Evaluating 2 x 2 Determinants And Matrix Inverses

# Determinants for 2 x 2 Matrices

We will now begin to look at an important value associated to every square matrix known as the determinant of that matrix. We will start by looking at determinants for $2 \times 2$ matrices which conveniently have an easy formula for computational purposes. We will subsequently look at computing determinants for larger square matrices.

 Definition: Given a $2 \times 2$ matrix $A$ in the form $A = \begin{bmatrix} a & b\\ c & d \end{bmatrix}$, the Determinant of the $2 \times 2$ Matrix $A$ denoted $\det (A) = ad - bc$. Note that this definition applies only towards determinants of matrices that have size $2 \times 2$.

For example, consider the following $2 \times 2$ matrix:

(1)
\begin{align} A = \begin{bmatrix} 5 & 2\\ 1 & 3 \end{bmatrix} \end{align}

We note that $a = 5$, $b = 2$, $c = 1$, and $d = 3$. Therefore using the formula in the definition, we get that $\det (A) = ad - bc = (5)(3) - (2)(1) = 13$.

We will now look at an important theorem where we can use the determinant of a $2 \times 2$ matrix in order to quickly test if the matrix has an inverse and calculate it.

 Theorem 1: A $2 \times 2$ matrix $A = \begin{bmatrix} a & b\\ c & d \end{bmatrix}$ is invertible if $\det(A) = ad - bc ≠ 0$. The inverse of $A$ can be obtained with the following formula $A^{-1} = \frac{1}{ad - bc} \begin{bmatrix} d & -b\\ -c & a \end{bmatrix} = \begin{bmatrix} \frac{d}{ad - bc} & - \frac{b}{ad - bc}\\ - \frac{c}{ad - bc} & \frac{a}{ad - bc} \end{bmatrix}$. If $ad - bc = 0$, then $A$ is not invertible.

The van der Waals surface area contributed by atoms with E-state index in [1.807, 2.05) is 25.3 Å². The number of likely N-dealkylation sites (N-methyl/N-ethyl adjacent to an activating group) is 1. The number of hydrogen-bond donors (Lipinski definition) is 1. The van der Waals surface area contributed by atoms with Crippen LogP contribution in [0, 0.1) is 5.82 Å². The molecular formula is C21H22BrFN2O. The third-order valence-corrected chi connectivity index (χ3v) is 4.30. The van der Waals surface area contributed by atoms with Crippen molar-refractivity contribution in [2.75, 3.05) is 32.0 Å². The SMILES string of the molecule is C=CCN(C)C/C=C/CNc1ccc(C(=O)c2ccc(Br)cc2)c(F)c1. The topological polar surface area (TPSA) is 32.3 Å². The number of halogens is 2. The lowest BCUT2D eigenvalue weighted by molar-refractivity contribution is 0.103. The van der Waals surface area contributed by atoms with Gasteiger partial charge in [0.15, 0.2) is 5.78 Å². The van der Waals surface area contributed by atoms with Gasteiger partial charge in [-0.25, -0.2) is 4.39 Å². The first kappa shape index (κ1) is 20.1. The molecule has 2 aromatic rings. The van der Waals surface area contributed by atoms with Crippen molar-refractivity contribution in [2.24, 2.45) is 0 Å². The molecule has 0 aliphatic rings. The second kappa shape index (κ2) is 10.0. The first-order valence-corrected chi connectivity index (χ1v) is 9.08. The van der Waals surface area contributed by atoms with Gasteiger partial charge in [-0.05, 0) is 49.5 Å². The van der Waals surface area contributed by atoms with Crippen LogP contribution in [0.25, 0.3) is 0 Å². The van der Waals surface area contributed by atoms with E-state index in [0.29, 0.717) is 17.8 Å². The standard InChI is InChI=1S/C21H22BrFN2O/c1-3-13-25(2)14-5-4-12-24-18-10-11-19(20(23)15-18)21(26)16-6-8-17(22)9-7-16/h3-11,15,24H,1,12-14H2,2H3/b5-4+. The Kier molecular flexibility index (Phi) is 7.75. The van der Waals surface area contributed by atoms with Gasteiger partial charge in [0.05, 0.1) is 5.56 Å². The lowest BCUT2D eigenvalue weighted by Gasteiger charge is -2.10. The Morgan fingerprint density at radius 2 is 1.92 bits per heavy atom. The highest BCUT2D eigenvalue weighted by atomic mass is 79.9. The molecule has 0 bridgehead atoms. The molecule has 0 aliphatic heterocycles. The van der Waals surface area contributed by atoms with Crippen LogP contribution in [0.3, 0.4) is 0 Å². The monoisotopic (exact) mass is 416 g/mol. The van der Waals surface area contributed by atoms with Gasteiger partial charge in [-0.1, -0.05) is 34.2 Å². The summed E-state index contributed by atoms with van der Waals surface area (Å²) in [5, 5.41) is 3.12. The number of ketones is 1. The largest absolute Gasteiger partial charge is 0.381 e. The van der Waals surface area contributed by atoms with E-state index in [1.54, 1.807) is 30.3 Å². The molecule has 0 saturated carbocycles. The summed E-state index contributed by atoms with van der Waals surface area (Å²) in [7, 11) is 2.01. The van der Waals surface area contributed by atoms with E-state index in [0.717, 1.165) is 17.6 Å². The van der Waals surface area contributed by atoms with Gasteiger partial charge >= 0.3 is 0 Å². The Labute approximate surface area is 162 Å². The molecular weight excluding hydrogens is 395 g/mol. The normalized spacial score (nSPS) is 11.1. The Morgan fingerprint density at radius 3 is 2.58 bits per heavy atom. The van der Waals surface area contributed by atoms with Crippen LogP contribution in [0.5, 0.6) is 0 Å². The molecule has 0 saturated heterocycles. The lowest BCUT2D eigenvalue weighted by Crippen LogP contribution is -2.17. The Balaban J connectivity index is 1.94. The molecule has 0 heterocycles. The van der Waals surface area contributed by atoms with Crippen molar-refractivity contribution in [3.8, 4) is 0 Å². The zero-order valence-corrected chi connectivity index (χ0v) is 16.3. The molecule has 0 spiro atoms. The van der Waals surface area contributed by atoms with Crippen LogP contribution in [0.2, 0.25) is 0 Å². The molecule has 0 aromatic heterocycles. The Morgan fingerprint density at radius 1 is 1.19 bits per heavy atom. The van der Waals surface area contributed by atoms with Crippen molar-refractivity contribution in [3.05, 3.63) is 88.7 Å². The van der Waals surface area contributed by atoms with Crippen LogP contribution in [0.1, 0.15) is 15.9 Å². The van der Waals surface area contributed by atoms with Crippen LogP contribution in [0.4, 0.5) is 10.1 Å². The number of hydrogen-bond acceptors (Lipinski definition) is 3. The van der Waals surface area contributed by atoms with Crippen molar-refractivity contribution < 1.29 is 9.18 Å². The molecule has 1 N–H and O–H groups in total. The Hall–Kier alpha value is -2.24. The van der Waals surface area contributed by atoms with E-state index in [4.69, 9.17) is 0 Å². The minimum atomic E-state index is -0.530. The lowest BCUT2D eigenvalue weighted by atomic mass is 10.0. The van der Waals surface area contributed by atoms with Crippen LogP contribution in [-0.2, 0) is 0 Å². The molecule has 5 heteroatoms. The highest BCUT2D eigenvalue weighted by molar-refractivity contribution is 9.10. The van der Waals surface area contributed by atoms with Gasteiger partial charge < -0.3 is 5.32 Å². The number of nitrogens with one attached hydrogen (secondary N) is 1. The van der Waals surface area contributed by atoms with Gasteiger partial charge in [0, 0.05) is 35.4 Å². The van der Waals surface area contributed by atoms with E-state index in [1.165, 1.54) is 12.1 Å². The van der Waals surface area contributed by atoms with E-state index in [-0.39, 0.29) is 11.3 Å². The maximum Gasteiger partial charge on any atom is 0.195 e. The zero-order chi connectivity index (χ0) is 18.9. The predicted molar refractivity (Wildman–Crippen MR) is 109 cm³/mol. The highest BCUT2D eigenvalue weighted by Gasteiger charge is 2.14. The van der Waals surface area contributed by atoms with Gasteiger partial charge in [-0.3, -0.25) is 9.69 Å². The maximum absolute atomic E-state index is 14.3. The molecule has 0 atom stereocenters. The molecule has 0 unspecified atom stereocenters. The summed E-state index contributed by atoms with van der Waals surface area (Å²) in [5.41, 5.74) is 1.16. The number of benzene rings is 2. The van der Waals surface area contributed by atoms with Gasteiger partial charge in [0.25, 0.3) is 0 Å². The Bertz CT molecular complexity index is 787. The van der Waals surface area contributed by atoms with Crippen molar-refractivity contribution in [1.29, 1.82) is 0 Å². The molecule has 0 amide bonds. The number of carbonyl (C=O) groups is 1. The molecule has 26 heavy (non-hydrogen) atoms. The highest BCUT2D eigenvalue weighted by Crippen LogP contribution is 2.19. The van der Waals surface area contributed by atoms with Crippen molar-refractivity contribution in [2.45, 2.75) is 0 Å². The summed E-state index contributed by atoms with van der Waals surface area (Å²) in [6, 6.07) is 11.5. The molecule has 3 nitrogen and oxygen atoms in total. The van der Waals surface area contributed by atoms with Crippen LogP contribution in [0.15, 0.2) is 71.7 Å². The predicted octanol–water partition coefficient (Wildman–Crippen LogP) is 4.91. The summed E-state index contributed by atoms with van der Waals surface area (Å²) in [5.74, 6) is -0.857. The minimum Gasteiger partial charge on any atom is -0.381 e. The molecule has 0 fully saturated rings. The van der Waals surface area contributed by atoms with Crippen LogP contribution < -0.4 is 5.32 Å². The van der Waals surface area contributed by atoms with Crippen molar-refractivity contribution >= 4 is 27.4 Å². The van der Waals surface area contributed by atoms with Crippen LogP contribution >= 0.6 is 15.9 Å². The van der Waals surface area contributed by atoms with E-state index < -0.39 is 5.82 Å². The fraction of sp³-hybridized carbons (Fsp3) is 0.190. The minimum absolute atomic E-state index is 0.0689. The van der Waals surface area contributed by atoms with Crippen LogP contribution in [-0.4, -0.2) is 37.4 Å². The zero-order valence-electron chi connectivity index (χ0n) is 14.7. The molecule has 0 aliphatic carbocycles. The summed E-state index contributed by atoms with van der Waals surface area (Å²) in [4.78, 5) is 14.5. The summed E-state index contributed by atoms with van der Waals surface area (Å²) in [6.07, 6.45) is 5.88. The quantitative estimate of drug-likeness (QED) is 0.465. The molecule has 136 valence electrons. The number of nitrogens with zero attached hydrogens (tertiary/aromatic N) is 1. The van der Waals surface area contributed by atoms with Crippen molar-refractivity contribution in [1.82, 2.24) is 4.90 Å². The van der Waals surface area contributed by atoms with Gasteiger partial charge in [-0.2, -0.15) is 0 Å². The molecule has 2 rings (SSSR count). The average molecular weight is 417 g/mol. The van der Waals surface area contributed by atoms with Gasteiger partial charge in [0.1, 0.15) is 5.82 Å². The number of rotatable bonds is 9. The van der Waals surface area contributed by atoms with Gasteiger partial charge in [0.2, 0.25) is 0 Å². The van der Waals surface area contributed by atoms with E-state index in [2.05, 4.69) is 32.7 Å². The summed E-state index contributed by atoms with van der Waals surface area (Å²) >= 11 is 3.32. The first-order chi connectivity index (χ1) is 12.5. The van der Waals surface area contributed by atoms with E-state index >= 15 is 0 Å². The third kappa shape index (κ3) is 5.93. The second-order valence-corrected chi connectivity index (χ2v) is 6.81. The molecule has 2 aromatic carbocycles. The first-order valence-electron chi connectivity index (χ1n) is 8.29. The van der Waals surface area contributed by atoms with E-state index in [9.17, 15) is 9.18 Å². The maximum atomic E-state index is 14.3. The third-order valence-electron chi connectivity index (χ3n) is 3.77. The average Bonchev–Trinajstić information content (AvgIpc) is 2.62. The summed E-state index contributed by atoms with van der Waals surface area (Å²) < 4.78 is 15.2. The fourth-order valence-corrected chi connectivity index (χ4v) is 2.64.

• Proof of Theorem 1: Assume that $A = \begin{bmatrix} a & b\\ c & d \end{bmatrix}$ and $A^{-1} = \begin{bmatrix} \frac{d}{ad - bc} & - \frac{b}{ad - bc}\\ - \frac{c}{ad - bc} & \frac{a}{ad - bc} \end{bmatrix}$. We will proceed to show that $AA^{-1} = I_2$. We will first calculate all of the value of all entries in the product $AA^{-1}$, that is $(AA^{-1})_{11}$, $(AA^{-1})_{12}$, $(AA^{-1})_{21}$, and $(AA^{-1})_{22}$:
(2)
(3)
\begin{align} (AA^{-1})_{12} = \frac{-ab}{ad - bc} + a \cdot \frac{b}{ad - bc} \\ (AA^{-1})_{12} = \frac{-ab + ab}{ad - bc} = 0 \end{align}
(4)
\begin{align} (AA^{-1})_{21} = \frac{cd}{ad - bc} - \frac{cd}{ad - bc} \\ (AA^{-1})_{21} = \frac{cd - cd}{ad - bc} = 0 \end{align}
(5)
• When $A$ and $A^{-1}$ are multiplied through we obtain $I_2 = \begin{bmatrix} 1 & 0\\ 0 & 1 \end{bmatrix}$. We also note that if a matrix $A$ is invertible, there exists only one unique inverse which we have found. We note that if $ad - bc = 0$, then $\frac{1}{ad-bc} = \frac{1}{0}$, which is undefined. $\blacksquare$

## Example 1

Given the following matrix, evaluate the inverse by calculating its determinant.

(6)
\begin{align} A = \begin{bmatrix} 4 & -2\\ 3 & 6 \end{bmatrix} \end{align}

We first calculate that $\det (A) = ad - bc = (4)(6) - (-2)(3) = 30$. By the formula in theorem 1 then:

(7)
\begin{align} \quad A^{-1} = \frac{1}{30} \begin{bmatrix} 6 & 2\\ -3 & 4 \end{bmatrix} = \begin{bmatrix} \frac{6}{30} & \frac{2}{30}\\ -\frac{3}{30} & \frac{4}{30} \end{bmatrix} = \begin{bmatrix} \frac{1}{5} & \frac{1}{15}\\ -\frac{1}{10} & \frac{2}{15} \end{bmatrix} \end{align}

You can verify that this inverse is correct by $AA^{-1} = I_2$.